January 16, 2012
Ethiopia has an awful lot going against it. While long and colorful, its history has had several hideous chapters, and even today little protects the rights of ordinary citizens. Many of its 80-plus million residents live in dismal poverty, and the deformed beggars are appalling. The pickpockets are wily and skillful (Steve has now added Addis to his growing collection of Places Where His Pocket Has Been Picked). To me, though, the worst thing about Ethiopia is the abysmal quality of the air.
In the country, riding through hour after hour of powdery road dust and breathing the smoke of indoor wood fires at night gave both of us coughs that still are plaguing us. Here in Addis (elevation 7,500 feet), the already thin air reeks of diesel and gasoline fumes churned up along with road dust, construction dust, cooking fires, and all the unburned hydrocarbons, oxides of nitrogen, carbon monoxide, and other substances that modern air-pollution-control devices mostly have purged from the developed world’s air. Walking home this afternoon, both of us felt a tightness in our chests. For the first time since our arrival, I yearned to leave.
Otherwise, our stay in the capital has been satisfying. Although plain, the Addis Guest House has dazzled us with its amenities: transport to and from the airport (only 5 minutes away), good breakfasts, laundry service, ubiquitous wi-fi, and an amazingly friendly staff managed by a guy who literally grew up in San Diego before returning to Ethiopia at 22. All this for $55 a night. This morning Jonas also helped us secure a driver/guide who took us to the enormous Merkato district, where we walked among the wholesalers of everything from mustard seeds to mattresses. Then we drove to the main campus of the university, to visit the Ethnographic Museum housed in a former palace of Emperor Haile Selassie. While it was okay, we felt like our Omo Valley trip had already exposed us to much of the content, and more vividly.
After lunch, Steve and I decided to forego a stop at the National Museum in lieu of visiting a much newer facility next to Meskel Square about which we’d heard from a fellow traveler in Harar. The “Red Terror” Martyrs Memorial Museum describes the horrors that unfolded after Haile Selassie was assassinated in 1974 and Ethiopian Stalinists unleashed their barbarities. The docent who was there when we visited had spent 8 years in one of their prisons. The suffering he recounted moved me deeply; I was glad to be able to bear witness to what he endured.
We walked home along Bole Road, the artery feeding the homes of some of this country’s wealthiest families. We passed one weird embassy after another (Cameroon! Ukraine! North Korea! Angola! Congo!) The multiplex at the Edna Mall was showing War Horse, along with J. Edgar (neither one of which we’ve seen yet). In a nearby gourmet cupcake shop, we broke down and bought “double choc” and red-velvet goodies — the first true desserts we’ve eaten since Christmas in San Diego.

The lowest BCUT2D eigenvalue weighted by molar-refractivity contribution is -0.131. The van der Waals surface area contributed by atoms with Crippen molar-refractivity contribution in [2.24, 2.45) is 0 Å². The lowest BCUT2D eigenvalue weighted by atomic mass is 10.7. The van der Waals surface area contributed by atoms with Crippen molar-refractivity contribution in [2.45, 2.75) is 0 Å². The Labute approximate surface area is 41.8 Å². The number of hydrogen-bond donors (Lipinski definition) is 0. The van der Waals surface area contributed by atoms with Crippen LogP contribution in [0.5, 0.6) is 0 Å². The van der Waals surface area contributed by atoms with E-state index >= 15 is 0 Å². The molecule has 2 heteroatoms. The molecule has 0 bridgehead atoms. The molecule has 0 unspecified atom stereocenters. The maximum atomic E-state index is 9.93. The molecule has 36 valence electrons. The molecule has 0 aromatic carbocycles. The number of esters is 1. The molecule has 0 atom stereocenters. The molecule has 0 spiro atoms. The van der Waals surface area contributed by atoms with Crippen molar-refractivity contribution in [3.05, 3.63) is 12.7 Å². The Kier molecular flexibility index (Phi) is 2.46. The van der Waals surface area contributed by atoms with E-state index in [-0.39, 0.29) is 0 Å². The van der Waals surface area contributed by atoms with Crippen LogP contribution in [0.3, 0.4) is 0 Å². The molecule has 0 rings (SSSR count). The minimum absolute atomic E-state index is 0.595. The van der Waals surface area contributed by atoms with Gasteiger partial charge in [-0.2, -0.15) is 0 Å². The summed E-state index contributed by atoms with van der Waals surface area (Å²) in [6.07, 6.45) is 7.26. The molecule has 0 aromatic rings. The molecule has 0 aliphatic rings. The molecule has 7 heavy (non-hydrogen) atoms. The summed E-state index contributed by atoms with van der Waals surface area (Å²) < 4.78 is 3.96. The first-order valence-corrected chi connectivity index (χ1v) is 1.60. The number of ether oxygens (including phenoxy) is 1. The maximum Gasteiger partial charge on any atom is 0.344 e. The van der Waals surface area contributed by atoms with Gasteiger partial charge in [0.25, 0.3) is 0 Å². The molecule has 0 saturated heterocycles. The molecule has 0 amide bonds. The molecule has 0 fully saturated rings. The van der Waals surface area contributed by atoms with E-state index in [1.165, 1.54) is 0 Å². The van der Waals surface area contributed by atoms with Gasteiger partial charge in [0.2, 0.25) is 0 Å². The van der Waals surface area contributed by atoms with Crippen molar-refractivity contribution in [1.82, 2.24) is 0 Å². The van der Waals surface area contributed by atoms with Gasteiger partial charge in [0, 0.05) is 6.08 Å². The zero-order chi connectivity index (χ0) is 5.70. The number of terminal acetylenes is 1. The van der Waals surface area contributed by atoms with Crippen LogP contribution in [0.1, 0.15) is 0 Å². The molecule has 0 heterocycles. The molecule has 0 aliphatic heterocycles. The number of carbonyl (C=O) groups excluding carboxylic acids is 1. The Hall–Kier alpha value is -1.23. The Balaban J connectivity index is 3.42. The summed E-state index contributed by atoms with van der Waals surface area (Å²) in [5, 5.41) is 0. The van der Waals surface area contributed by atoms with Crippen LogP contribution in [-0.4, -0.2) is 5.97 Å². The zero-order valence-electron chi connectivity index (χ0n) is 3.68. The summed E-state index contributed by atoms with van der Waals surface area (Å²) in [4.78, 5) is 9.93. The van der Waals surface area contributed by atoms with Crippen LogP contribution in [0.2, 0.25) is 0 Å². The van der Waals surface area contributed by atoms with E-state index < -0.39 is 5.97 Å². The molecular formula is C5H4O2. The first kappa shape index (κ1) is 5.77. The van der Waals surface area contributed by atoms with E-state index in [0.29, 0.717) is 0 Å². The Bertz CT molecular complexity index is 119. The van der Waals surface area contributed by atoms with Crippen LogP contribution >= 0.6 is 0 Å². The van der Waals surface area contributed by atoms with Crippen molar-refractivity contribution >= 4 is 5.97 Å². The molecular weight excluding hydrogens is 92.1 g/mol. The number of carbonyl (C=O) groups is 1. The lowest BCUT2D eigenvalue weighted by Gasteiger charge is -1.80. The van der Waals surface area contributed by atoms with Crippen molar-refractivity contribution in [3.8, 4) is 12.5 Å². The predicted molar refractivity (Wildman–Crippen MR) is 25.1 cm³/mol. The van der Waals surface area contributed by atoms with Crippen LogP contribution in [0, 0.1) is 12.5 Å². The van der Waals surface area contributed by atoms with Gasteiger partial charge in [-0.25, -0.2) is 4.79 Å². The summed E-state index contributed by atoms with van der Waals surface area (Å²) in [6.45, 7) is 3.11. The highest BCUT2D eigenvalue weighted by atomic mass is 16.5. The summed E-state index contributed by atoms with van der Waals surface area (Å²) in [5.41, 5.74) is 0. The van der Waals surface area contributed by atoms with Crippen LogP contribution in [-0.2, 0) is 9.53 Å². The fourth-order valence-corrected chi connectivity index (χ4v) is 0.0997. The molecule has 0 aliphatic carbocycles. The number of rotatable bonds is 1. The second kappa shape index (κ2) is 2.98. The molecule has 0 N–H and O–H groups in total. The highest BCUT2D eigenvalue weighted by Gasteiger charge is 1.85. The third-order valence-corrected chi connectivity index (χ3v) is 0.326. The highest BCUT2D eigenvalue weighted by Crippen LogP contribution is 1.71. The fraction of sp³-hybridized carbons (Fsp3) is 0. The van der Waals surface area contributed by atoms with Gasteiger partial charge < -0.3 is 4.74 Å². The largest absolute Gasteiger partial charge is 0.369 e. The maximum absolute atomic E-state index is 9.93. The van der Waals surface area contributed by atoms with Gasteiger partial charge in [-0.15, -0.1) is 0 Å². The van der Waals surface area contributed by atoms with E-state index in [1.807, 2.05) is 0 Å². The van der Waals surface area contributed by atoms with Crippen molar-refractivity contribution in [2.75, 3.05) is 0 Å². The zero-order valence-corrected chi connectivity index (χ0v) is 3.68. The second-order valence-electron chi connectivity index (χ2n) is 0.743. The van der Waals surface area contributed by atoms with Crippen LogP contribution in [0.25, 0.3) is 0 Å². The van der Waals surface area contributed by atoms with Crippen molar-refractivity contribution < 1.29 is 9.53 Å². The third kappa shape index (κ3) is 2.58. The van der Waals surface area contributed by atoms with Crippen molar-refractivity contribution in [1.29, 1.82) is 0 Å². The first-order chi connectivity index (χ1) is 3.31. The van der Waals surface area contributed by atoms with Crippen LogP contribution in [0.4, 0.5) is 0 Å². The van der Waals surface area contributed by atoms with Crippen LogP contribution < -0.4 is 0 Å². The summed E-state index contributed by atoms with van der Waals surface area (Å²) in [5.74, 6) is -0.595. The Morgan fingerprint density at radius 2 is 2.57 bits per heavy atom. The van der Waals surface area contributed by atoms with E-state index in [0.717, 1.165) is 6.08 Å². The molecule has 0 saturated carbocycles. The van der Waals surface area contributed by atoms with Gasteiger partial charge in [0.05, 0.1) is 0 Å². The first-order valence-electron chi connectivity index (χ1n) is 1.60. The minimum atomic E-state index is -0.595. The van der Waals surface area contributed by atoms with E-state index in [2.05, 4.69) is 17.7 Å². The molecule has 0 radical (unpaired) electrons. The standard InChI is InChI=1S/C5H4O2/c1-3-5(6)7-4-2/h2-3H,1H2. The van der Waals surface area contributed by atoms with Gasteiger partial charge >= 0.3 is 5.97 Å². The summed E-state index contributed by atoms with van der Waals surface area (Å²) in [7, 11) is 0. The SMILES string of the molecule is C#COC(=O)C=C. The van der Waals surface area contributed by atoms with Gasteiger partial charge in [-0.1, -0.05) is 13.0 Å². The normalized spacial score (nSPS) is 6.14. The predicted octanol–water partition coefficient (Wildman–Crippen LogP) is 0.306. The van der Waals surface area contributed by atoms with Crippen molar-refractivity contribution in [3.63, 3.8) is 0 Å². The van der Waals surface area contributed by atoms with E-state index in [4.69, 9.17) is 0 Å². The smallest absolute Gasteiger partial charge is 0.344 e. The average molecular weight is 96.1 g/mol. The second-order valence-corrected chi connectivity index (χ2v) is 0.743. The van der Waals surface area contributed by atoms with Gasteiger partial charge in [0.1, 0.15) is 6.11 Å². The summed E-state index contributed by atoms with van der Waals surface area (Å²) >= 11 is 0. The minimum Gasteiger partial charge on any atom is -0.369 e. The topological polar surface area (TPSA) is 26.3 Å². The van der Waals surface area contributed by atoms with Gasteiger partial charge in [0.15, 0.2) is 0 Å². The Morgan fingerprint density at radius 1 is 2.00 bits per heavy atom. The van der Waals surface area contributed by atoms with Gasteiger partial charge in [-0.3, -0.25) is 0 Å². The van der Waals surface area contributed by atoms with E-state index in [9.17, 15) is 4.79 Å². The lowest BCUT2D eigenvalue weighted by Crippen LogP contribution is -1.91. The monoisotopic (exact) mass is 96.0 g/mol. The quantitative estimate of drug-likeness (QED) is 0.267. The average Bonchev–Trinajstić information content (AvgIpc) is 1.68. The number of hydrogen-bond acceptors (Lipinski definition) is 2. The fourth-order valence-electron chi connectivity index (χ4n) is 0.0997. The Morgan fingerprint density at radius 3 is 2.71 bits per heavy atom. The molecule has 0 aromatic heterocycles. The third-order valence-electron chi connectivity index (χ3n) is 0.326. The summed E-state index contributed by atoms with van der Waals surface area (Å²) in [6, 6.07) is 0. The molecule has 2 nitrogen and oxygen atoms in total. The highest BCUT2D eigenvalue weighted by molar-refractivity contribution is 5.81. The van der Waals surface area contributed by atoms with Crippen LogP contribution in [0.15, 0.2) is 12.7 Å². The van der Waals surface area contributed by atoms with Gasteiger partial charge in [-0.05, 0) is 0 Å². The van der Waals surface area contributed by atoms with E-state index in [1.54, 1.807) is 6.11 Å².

The cupcakes were good, though I expect we’ll get better in Frankfurt tonight. What Frankfurt (or San Diego) can’t match is the chaos of Addis Ababa. Most Germans and Americans would probably be revolted by it, and God knows I wouldn’t want to live here. But the grace with which the Ethiopians cope with it provides me with endless amusement — and admiration.
Here’s one example: when we went out for dinner Sunday night, we found a taxi whose driver sounded like he might know where the restaurant was. We bargained with him over the price, struck a deal, then piled in. Only when I took my seat in the back did I notice the 3-year-old girl strapped in next to me. She was impeccably dressed, wearing shiny zebra-striped shoes and other finery. She sat silent; drowsy but conscious. The driver (her dad) made it clear that he adored her; indeed her name in Amharic meant “love.” Then, apologetically, he asked if we would mind if he dropped her off at his home. We told him to go ahead, and he turned off the main street, driving down unpaved roads illuminated only by our headlights and the occasional cooking fire. After a couple of minutes, he pulled up to a gate, scooped up the now-nodding toddler, and tenderly deposited her in the arms of a waiting woman.
We sped off, and not long after, we approached the street where our restaurant was located (our taxi driver in fact hadn’t known it, but he called a friend who did.) But there had been an accident, and cars from every direction were stalled, while the driver of one of the injured cars made chalk marks in the street to record what had happened. It seemed a colossal mess, the sort of thing that would halt everyone’s progress for hours, were it in San Diego or New York. But within minutes, the damaged car limped off, and our taxi driver moved centimeter by centimeter into the automotive mosh pit. Somehow he made the turn and deposited us at the Jewel of India only minutes after our 7 p.m. reservation. The food was spicy but delicious.